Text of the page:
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ASN Wikibase Occurrence # 45861
Last updated: 13 June 2020
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Type:Silhouette image of generic EUPA model; specific model in this crash may look slightly different
Europa XS
Registration: N214KS
C/n / msn: A214
Fatalities:Fatalities: 2 / Occupants: 2
Aircraft damage: Written off (damaged beyond repair)
Location:Livermore Municipal Airport, Livermore, California. -   United States of America
Phase: Initial climb
Departure airport:Livermore, CA (LVK)
Destination airport:Yosemite, CA
Investigating agency: NTSB
Witnesses observed the airplane reach about 300 to 400 feet above ground level (agl) in the initial climb as it approached the departure end of the runway. The airplane then descended about 100 feet as one witness heard the engine begin to sputter, and then lost power. The airplane made a hard left turn and continued to descend while reversing course, consistent with the pilot attempting to return to the runway. As the airplane came close to completing a 180-degree turn, the airplane stalled and dove toward terrain. The airplane impacted in a near-vertical attitude and erupted into flames. The pilot, who was the airplane's builder, had amassed about 300 hours in the accident airplane. The terrain at the end of the departure runway was characteristically flat, stretching over 6,500 feet beyond the runway, and consisted of a golf course and open fields. Investigators found no evidence of preimpact mechanical malfunctions or failures during the examination; however, the extremely impact damaged and thermally consumed wreckage precluded many components and systems from being inspected. An article in the EAA Sport Aviation newsletter detailed the flight characteristics of an Europa that was configured similar to the accident airplane. In pertinent part, it stated that stalls, both with level flight and idle power, are abrupt with a 5- to 10-degree nose drop accompanied by a 5-degree right wing drop. The article reported that there is virtually no traditional stall warning, such as airframe buffeting.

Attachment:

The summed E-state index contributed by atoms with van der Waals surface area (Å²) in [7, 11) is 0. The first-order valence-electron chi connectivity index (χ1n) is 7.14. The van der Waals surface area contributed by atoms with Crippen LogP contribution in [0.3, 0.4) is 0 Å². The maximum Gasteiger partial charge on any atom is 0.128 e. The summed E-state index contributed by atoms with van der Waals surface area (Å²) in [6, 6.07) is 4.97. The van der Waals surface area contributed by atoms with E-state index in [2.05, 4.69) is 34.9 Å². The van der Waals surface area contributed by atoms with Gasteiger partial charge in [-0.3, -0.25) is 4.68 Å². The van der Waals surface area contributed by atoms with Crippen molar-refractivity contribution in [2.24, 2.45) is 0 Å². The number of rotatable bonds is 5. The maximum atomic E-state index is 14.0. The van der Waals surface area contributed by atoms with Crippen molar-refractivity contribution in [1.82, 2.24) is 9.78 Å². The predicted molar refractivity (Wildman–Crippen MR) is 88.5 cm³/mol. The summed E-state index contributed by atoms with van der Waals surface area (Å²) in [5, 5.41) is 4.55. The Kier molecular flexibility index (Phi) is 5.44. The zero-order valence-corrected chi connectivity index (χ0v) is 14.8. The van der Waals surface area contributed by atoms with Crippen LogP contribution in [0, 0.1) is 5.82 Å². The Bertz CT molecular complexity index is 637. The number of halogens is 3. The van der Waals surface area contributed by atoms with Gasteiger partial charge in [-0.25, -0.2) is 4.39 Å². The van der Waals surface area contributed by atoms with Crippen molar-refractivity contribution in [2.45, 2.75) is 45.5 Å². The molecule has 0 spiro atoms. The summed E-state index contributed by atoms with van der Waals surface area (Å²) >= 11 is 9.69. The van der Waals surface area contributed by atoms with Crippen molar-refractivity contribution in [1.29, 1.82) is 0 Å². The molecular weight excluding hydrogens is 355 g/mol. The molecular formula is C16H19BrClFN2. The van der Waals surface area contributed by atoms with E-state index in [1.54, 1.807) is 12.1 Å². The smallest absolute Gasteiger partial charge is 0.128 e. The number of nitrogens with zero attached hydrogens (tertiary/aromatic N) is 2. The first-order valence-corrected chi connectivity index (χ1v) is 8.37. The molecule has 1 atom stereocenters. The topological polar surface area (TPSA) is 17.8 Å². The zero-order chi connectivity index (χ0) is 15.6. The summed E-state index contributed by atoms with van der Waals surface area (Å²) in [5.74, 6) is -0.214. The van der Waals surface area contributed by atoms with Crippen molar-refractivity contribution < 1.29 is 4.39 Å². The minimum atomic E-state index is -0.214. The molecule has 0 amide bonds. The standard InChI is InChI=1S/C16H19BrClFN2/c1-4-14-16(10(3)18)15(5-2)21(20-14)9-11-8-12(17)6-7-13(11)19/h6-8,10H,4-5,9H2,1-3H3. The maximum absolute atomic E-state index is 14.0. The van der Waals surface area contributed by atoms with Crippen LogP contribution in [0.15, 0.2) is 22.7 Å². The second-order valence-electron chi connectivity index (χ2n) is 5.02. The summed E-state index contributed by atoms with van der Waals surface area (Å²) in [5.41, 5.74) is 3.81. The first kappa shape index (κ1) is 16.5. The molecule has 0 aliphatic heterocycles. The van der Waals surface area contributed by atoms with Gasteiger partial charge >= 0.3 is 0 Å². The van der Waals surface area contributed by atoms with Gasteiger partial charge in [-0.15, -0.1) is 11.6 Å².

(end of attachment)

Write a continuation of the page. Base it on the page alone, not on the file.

Probable Cause: the loss of engine power for an undetermined reason during the initial climb, and the pilot's failure to maintain adequate airspeed while attempting a return to runway maneuver, which resulted in a stall/spin.


FAA register: 2. FAA:


Revision history:

28-Oct-2008 00:45 ASN archive Added
14-Jul-2016 17:21 Dr.John Smith Updated [Time, Operator, Location, Phase, Departure airport, Source, Narrative]
14-Jul-2016 17:22 Dr.John Smith Updated [Source]
21-Dec-2016 19:24 ASN Update Bot Updated [Time, Damage, Category, Investigating agency]
04-Dec-2017 18:42 ASN Update Bot Updated [Operator, Other fatalities, Departure airport, Source, Narrative]

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